HASSO HERING

A perspective from Oregon’s mid-Willamette Valley

The goal: Higher property taxes

Written January 30th, 2013 by
The Capitol last December. A Senate tax proposal would mean Christmas all year for local governments if the legislature puts it on the ballot and voters approve it.

The Capitol last December. A Senate tax proposal would mean Christmas all year for local governments if the legislature puts it on the ballot and voters approve it.

Don’t look now, but they want to increase your property taxes. By “they,” I mean the majority of those senators who were on the state Senate Interim Committee on Finance and Revenue. They have introduced a constitutional amendment that would remove the property tax limits where local option tax levies are concerned.

This has been a priority of local government officials around the state. They complain that as voters approve more levies, the constitutional limits on property taxes cause each one to collect less revenue. So, one of the Senate tax committee’s proposals is to do away with those limits on local option levies.

Those are the levies which, once approved by voters, allow local governments to impose taxes beyond their fixed and permanent tax rates. But the total tax limit of $15 per $1,000 of real market value, set by Measure 5 in 1990, still applies. This is protection for homeowners. It keeps the tax rates on individual properties from going out of sight. The Senate committee now wants to do away with that protection. It also wants local option levies to be good for 10 years, instead of five years, which is the limit now. And its proposal would allow local governments to seek voter renewal of option levies at any election, not just the primary and general, starting two years before any levy expires.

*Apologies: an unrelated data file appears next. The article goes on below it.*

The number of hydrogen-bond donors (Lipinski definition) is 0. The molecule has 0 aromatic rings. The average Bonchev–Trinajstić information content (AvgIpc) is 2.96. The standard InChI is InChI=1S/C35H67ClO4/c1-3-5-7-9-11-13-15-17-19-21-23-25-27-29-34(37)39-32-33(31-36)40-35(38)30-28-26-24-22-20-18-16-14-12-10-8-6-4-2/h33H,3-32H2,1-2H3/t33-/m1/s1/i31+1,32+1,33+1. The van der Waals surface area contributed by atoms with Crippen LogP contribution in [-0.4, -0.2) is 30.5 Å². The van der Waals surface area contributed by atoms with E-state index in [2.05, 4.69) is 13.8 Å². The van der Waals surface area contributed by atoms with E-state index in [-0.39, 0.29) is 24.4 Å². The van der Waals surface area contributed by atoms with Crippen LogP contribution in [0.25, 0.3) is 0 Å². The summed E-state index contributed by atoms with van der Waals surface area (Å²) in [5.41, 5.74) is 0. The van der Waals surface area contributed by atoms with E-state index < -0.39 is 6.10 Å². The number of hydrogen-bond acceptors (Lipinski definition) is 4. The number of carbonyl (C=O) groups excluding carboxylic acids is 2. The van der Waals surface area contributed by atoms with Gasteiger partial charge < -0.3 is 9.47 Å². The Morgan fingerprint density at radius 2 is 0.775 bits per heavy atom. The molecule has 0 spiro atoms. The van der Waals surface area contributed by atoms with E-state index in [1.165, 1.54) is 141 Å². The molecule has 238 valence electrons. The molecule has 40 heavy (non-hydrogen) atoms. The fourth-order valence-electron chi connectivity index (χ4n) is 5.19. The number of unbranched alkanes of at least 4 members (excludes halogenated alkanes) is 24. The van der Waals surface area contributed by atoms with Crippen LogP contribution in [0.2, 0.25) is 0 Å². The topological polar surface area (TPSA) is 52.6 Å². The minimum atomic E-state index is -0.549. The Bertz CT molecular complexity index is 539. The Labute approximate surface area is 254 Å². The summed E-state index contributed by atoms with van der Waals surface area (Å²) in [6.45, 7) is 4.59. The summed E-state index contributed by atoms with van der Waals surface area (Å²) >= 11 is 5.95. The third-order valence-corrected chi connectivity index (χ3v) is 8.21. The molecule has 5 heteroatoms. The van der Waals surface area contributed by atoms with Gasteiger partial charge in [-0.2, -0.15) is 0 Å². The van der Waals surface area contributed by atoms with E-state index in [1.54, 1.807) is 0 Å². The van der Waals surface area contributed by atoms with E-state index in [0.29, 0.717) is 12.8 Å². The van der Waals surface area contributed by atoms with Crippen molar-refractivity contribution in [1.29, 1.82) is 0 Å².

Combined, these proposed changes — part of Senate Joint Resolution 10 — would surely lead to a proliferation of special levies being piled on top of each other, instead of being partially replaced by each other as now. The likely result would be more local government revenue. That’s the goal. And that would mean a bigger tax bill for you. Republicans in the legislature, who fought tax increases in the past, are in no position to stop this plan now. So you will most likely see it on the ballot in 2014. If you want to pay more, get ready to vote yes. (hh)

From Ray Kopczynski: “Those are the levies which, once approved by voters…its proposal would allow local governments to seek voter renewal…Combined, these proposed changes…would surely lead to a proliferation of special levies being piled on top of each other…”

Yes.  However it would be by the VOTER’s choice. (Note that it does not say “electors.”) As it now stands (as a homeowner), I do not even have the option to vote “No” if I so choose.  As for “piled on top of each other…” I would suggest that intelligent voters can read what their added costs will be if they vote for them and they do pass…  I would also suggest it will be an uphill battle to get multiples approved at any given time.



   


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